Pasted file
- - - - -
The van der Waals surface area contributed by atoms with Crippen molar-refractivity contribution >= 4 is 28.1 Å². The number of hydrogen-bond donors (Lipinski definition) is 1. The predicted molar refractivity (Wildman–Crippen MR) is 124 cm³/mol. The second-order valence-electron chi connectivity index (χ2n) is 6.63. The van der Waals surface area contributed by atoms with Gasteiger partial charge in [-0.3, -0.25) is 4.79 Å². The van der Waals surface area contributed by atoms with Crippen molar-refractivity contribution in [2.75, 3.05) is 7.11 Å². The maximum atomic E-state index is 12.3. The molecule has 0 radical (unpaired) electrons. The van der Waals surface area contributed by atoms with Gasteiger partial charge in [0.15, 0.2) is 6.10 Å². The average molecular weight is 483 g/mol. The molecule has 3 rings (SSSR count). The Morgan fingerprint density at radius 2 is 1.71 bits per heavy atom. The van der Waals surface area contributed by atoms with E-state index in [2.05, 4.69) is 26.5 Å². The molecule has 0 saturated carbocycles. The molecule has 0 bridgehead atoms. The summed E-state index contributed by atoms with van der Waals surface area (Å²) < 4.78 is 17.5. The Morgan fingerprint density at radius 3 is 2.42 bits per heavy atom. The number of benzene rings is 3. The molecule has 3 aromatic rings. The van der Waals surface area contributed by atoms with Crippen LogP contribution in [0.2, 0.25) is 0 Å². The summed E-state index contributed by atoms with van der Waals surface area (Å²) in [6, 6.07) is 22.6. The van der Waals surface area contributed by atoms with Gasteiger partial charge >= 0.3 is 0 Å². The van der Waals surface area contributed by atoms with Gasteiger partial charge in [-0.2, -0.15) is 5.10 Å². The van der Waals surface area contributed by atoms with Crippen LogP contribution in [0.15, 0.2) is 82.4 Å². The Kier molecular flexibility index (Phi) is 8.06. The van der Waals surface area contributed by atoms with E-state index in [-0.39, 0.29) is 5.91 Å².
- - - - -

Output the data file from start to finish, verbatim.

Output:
The van der Waals surface area contributed by atoms with Crippen molar-refractivity contribution >= 4 is 28.1 Å². The number of hydrogen-bond donors (Lipinski definition) is 1. The predicted molar refractivity (Wildman–Crippen MR) is 124 cm³/mol. The second-order valence-electron chi connectivity index (χ2n) is 6.63. The van der Waals surface area contributed by atoms with Gasteiger partial charge in [-0.3, -0.25) is 4.79 Å². The van der Waals surface area contributed by atoms with Crippen molar-refractivity contribution in [2.75, 3.05) is 7.11 Å². The maximum atomic E-state index is 12.3. The molecule has 0 radical (unpaired) electrons. The van der Waals surface area contributed by atoms with Gasteiger partial charge in [0.15, 0.2) is 6.10 Å². The average molecular weight is 483 g/mol. The molecule has 3 rings (SSSR count). The Morgan fingerprint density at radius 2 is 1.71 bits per heavy atom. The van der Waals surface area contributed by atoms with E-state index in [2.05, 4.69) is 26.5 Å². The molecule has 0 saturated carbocycles. The molecule has 0 bridgehead atoms. The summed E-state index contributed by atoms with van der Waals surface area (Å²) < 4.78 is 17.5. The Morgan fingerprint density at radius 3 is 2.42 bits per heavy atom. The number of benzene rings is 3. The molecule has 3 aromatic rings. The van der Waals surface area contributed by atoms with Crippen LogP contribution in [0.2, 0.25) is 0 Å². The summed E-state index contributed by atoms with van der Waals surface area (Å²) in [6, 6.07) is 22.6. The van der Waals surface area contributed by atoms with Gasteiger partial charge >= 0.3 is 0 Å². The van der Waals surface area contributed by atoms with Gasteiger partial charge in [-0.2, -0.15) is 5.10 Å². The van der Waals surface area contributed by atoms with Crippen LogP contribution in [0.15, 0.2) is 82.4 Å². The Kier molecular flexibility index (Phi) is 8.06. The van der Waals surface area contributed by atoms with E-state index in [-0.39, 0.29) is 5.91 Å².